EU will start consultation in 2023 to let tech companies pay for network costs

The European Union will start a consultation period next year on the possibility of having tech giants contribute to the costs of European telecom and internet networks. That period can last up to six months. A bill from the European Commission will follow.

The consultation period on sharing network costs with tech giants will kick off in the first quarter of next year, reports European Commissioner Thierry Breton to Reuters news agency. The consultation on the network infrastructure will be part of a broader discussion, which will include the metaverse. During consultation periods the EU collects feedback from stakeholders, Member States and the public, including on the size and priorities of legislative proposals. This network infrastructure consultation period is expected to last five to six months, Breton said.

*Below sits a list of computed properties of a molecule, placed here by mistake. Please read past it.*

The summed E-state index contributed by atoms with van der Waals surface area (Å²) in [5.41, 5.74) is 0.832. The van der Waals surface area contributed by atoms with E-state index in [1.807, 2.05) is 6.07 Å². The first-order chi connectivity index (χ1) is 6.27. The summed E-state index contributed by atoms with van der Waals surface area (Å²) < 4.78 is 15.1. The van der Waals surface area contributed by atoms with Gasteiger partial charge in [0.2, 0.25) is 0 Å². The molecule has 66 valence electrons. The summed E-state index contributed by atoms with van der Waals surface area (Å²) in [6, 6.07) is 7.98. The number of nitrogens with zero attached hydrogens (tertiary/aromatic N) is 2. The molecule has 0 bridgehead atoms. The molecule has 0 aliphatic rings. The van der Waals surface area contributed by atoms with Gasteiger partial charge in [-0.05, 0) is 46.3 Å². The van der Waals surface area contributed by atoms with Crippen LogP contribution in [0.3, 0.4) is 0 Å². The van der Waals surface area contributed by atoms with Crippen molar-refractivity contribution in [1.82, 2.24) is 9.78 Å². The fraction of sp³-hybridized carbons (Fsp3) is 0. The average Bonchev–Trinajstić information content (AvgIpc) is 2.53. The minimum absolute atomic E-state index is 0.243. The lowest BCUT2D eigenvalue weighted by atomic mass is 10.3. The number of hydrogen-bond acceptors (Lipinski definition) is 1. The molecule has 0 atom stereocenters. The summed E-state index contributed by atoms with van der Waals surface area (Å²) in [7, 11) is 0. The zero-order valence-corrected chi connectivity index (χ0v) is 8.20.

This does not mean that the law will be passed, or that a proposal will soon follow. A concrete legislative proposal from the European Commission is expected in the course of 2023 at the earliest. That proposal must then be discussed by the European Parliament and Member States before it can be adopted.

The proposal to make tech giants pay a ‘fair share’ in the financing of European telecom and internet infrastructure has been around for some time. Lobby groups of European telecom companies stated earlier this year that half of all European internet traffic can be attributed to six companies: Google, Facebook, Netflix, Apple, Amazon and Microsoft. Those companies claim that the proposal threatens ‘net neutrality’, while telecom organizations claim that the tech giants are ‘piggybacking’ on their infrastructure, Reuters writes.

Earlier this week, ‘important’ MEPs sent a letter to European Commissioners Thierry Breton and Margrethe Vestager, writes Bloomberg. In it, nine MPs express their support for the proposal to have the companies that generate the most network traffic help pay for the infrastructure. They state that the law must comply with the rules for net neutrality, which ensure that internet providers are not allowed to give priority to network traffic to specific services. The letter is expected to be signed by other MEPs in the course of next week.